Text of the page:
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Festivals in Norway

A feast of flavours, sights and sounds
Great art and culture is even better when you share the experience. Music, film, and other popular festivals are a key part of the booming Norwegian culture scene.
Crowd listening to a concert at the OverOslo festival
OverOslo Festival.
Photo: Gunnar Kopperud / Fotografgunnarkopperud.no

There is a myriad of music festivals in Norway, covering both popular genres such as jazz, blues and contemporary music, as well as niche festivals showcasing more experimental music. The festival scene in Norway holds a high international standard and measures up to the best festivals in Europe.

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Pstereo 2017
Pstereo 2017.
Photo: Pstereo
Pstereo festival in Trondheim

Norway is in many ways a country of extremes, so it’s perhaps no coincidence genres like black metal and jazz have thrived here for decades. Norway is the home of black metal, and there is no better place to experience it than the Inferno festival, held every Easter in Oslo. There are also international jazz festivals in Bergen, Molde, Kongsberg, Haugesund, Oslo, Lillehammer and more.

And speaking of extremes, every year in Voss you can enjoy Ekstremsportveko, the largest extreme sports festival of its kind, which also includes live music performances. And don't miss Voss's jazz festival, Vossajazz, usually held in April. 

Are you a cinephile? Norway is home to several international film festivals The international film festival in Tromsø in January has a unique Arctic atmosphere, while the Film fra Sør (Films from the South) festival in Oslo screens new and exciting titles from Asia, Africa and South America. Bergen is home to the popular international film festival BIFF, usually held in October.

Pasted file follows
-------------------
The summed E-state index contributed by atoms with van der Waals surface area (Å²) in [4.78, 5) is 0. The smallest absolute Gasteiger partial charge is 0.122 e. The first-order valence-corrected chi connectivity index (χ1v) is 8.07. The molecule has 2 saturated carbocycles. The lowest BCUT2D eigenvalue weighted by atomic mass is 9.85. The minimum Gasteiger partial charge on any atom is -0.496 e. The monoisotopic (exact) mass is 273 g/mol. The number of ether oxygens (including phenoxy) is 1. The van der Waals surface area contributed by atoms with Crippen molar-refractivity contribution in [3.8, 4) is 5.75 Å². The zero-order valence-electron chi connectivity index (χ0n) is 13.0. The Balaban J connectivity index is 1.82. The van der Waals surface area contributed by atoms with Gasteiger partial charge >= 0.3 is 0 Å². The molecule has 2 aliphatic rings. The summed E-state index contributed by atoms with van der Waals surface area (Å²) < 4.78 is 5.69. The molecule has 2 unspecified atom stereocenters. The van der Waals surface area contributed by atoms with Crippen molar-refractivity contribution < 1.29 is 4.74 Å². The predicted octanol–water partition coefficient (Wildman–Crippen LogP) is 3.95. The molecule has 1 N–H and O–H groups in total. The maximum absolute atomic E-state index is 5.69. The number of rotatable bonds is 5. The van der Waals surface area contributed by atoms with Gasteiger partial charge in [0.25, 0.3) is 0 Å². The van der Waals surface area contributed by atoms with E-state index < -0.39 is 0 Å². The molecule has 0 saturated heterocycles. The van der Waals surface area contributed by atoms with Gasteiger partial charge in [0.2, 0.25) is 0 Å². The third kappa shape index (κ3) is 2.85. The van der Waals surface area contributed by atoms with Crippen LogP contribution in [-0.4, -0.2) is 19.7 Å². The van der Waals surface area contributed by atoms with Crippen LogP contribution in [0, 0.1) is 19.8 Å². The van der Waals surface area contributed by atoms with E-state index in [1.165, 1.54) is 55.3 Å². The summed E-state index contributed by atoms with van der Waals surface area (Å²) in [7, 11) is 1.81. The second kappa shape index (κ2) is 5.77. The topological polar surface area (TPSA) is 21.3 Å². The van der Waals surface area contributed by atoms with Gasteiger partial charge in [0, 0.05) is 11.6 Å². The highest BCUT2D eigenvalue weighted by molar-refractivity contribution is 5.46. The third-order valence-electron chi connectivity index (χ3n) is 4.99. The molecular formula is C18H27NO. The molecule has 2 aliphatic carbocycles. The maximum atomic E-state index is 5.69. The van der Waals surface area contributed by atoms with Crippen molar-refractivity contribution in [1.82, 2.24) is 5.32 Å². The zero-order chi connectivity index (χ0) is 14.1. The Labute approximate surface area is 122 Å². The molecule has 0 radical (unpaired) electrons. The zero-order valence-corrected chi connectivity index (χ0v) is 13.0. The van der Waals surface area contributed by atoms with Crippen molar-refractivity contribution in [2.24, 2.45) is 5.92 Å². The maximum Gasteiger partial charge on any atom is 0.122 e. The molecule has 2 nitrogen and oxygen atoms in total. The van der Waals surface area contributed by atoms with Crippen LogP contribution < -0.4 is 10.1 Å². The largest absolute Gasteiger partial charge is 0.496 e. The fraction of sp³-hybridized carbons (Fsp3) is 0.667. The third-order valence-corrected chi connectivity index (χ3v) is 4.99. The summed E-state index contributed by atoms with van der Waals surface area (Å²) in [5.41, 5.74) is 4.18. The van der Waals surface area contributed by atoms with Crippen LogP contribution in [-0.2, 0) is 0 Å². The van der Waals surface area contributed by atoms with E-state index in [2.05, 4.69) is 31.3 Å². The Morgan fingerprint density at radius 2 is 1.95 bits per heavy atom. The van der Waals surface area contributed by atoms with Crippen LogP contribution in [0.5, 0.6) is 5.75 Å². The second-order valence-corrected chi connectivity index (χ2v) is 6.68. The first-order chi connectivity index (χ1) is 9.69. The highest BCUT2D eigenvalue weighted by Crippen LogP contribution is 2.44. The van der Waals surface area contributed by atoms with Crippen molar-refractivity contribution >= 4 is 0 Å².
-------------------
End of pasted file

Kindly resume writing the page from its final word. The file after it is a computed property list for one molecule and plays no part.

Video Thumbnail - vimeo - BEST OF EKSTREMSPORTVEKO 2017
The best of Ekstremsportveko.
Photo: Ekstremsportveko
Ekstremsportveko in Voss

Food, and especially locally-sourced food, is increasingly important to Norwegians, and  a number of new food festivals are popping up here. It’s perhaps unfair to mention only one, but the Rakfisk festival in Fagernes (Rakfisk is a type of fish – trout, sometimes char – that has been salted and left to ferment in brine for two to three months) is an event you should not miss if you are in the area.

And last, but not least, there are also a variety of theatre and literature festivals.

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Festival packing tips:

Festivals in Norway might present you with “all four seasons in one day” and it is highly recommended to pack functional clothing. Here is a list of essentials:

Layered clothing: add or remove clothing according to the temperature. Light wool is recommended, even during summer. 

Rain gear/poncho: stay dry on a rainy day.

Rain boots: you get far with trainers, but only rain boots will keep your feet happy in heavy rain. 

Bug spray: be prepared for mosquitos. 

Sunglasses: look like a rock star. No need to squint at the stage. 

Sunscreen: protect yourself in the sun. 

Power charger: charging your phone can be challenging at the festival. 

Earplugs: in case you need to give your ears a break.

Remember to leave your valuables at home. 

Festival guide and calendar

Jazz and Blues festivals

Experience Europe's oldest annual jazz festival in Molde and others. 

Pop and rock festivals

Showcasing big-name international artists as well as up-and-coming local bands.

Food and drink festivals

A multitude of flavours and activities for foodies of all ages.

Get inspired

Take advantage of top offers

See our selection of companies that work hard to make you happy all through your trip.

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